The Nameless looked into its new creation and felt sorrow. It knew all that happened in this new place but could not experience it for it could not contain him. Only the essence that he could reach within told him anything of this new world he had formed. It left him feeling detached. He must find a way to explore this new existence. He called out to the Gods of Power and commanded them to make minions that he could share in their experience of his new worlds. The Gods of Power each reached into their elemental planes and drew forth a portion to commit to the task. They shaped it with their will into that which would be their eyes and hands and that of their lord. Beings of energy, much like the Gods of Power but able to influence the subtleties of each world. Beings of will born of the matter of the cosmos. The Gods of Power knew in their dealings with each other that their must be constant balance in the universe that it maintain it's shape and no one force threaten to destroy the others or the perfection they had strived to create under their lord's tutelage. Based on this most holy of precepts they began to create the Gods of Influence in the model of a scale. A force of darkness or destruction would be placed on one side. A force of light or creation would be place on the other. In the middle would be a neutral or balancing force upon which each side would be buffered. This would maintain the balance they sought without too much of their involvement. As needed, they combined their elements to create each God in turn.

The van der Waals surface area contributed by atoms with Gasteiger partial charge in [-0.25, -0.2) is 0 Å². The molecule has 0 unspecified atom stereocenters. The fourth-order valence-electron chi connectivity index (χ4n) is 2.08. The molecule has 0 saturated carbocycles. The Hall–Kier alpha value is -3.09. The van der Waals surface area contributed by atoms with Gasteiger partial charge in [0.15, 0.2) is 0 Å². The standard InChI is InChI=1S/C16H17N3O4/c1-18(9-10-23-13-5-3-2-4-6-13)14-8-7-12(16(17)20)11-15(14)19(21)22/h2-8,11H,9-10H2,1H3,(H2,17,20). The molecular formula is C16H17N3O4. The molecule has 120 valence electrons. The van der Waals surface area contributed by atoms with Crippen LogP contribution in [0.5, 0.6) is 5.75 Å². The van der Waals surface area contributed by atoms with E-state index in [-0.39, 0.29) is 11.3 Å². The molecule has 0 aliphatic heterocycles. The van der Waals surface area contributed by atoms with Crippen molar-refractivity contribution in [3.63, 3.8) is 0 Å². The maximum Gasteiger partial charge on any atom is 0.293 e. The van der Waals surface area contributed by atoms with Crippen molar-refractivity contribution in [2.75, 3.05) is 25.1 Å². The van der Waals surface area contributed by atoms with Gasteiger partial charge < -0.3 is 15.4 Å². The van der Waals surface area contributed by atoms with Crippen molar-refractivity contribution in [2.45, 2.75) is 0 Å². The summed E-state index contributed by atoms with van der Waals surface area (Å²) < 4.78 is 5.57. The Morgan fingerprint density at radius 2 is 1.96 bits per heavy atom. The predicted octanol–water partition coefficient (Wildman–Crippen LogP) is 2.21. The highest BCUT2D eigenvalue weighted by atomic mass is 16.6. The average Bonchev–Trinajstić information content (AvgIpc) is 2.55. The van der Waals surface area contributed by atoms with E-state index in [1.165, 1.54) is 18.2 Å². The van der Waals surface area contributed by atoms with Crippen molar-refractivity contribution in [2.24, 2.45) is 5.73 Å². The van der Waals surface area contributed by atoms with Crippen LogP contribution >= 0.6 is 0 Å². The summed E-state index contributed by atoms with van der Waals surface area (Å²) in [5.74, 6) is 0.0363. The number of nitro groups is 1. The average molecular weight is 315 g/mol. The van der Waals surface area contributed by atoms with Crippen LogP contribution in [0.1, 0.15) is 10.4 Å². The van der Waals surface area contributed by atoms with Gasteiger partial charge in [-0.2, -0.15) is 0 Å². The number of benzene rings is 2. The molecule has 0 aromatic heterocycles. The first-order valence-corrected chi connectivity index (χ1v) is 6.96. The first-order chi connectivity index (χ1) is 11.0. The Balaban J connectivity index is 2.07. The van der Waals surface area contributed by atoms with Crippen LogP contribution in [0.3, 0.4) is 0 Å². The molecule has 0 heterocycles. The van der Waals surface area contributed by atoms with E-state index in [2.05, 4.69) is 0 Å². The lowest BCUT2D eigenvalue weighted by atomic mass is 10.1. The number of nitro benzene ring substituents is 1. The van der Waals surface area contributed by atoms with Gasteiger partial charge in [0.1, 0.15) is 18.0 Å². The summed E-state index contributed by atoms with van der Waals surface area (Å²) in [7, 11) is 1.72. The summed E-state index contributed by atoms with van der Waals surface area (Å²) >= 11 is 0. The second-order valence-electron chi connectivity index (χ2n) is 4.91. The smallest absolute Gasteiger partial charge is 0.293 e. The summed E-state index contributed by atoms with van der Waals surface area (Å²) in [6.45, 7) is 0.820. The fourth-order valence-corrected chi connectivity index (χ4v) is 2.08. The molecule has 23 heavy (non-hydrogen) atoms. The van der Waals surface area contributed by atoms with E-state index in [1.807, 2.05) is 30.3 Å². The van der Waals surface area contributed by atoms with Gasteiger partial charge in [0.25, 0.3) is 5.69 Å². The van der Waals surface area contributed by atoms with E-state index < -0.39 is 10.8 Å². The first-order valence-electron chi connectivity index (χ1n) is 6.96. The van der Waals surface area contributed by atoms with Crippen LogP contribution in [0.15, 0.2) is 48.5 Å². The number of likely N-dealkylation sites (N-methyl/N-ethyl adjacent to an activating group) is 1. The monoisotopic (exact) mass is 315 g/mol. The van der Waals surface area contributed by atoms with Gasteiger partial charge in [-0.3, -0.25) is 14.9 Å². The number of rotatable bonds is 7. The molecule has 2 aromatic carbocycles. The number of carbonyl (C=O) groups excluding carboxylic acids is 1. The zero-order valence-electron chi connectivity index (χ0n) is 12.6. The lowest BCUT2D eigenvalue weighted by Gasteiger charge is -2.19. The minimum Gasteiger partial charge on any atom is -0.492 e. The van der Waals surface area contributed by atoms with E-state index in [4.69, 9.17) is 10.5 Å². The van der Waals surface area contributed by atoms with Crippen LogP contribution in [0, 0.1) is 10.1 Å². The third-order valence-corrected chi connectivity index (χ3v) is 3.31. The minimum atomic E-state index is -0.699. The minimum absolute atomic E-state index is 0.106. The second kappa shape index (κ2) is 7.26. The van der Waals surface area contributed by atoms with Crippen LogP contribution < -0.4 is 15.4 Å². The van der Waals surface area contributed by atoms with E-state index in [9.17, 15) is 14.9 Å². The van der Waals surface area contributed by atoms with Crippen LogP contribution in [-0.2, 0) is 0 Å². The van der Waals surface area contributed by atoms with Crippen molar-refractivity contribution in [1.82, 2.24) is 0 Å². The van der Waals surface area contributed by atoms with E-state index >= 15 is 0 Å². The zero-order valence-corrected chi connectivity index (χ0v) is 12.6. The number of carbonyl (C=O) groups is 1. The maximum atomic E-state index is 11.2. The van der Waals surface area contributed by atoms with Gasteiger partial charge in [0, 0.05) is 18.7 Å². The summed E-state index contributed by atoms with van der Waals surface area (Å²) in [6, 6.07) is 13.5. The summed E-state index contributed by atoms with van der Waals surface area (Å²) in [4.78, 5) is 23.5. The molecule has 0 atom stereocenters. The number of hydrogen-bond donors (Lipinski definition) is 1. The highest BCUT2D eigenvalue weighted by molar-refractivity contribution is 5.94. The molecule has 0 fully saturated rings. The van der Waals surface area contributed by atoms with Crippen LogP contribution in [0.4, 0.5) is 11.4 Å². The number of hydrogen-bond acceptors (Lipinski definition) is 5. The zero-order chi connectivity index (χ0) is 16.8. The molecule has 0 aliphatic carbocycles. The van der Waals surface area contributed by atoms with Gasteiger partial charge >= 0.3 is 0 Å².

While the Gods light and darkness began to flex their new found will and bicker among themselves and the neutrals attempted to keep the balance among them, Veeshan soared among the great new planets. There was much to be discovered and the keeper of wisdom must know it all that she would have the power of knowledge to serve her purpose. There was much to see, and many different worlds swirled within the space and passed each other seemingly oblivious to each others existence. There was nothing of particular size upon them as all life was plant-like or that of simple animals. Taking it all in, Veeshan realized that she could not keep her eyes on all it without some kind of help. Veeshan soared to what she felt was the planet closest to the center of all that was. Here she would place her progeny to grow and watch over her Lords creation. Here would be born the seeds of her watchful dominion. She named this world "Norrath", meaning foundation in the tongue of the Gods. Upon this foundation she raked her claws across the frozen continent of Vellious as a farmer would plow a field. Here she would sew her seed. She lay upon the world for many days and nights and laid her eggs within it's scars. The first Dragons walked the land and flew the skies. Powerful beings of great intellect, wisdom, and strength, they ruled the land as the first born of the Gods. Of all creatures that would come these would be the least diluted, the purest form of that which is born of the divine.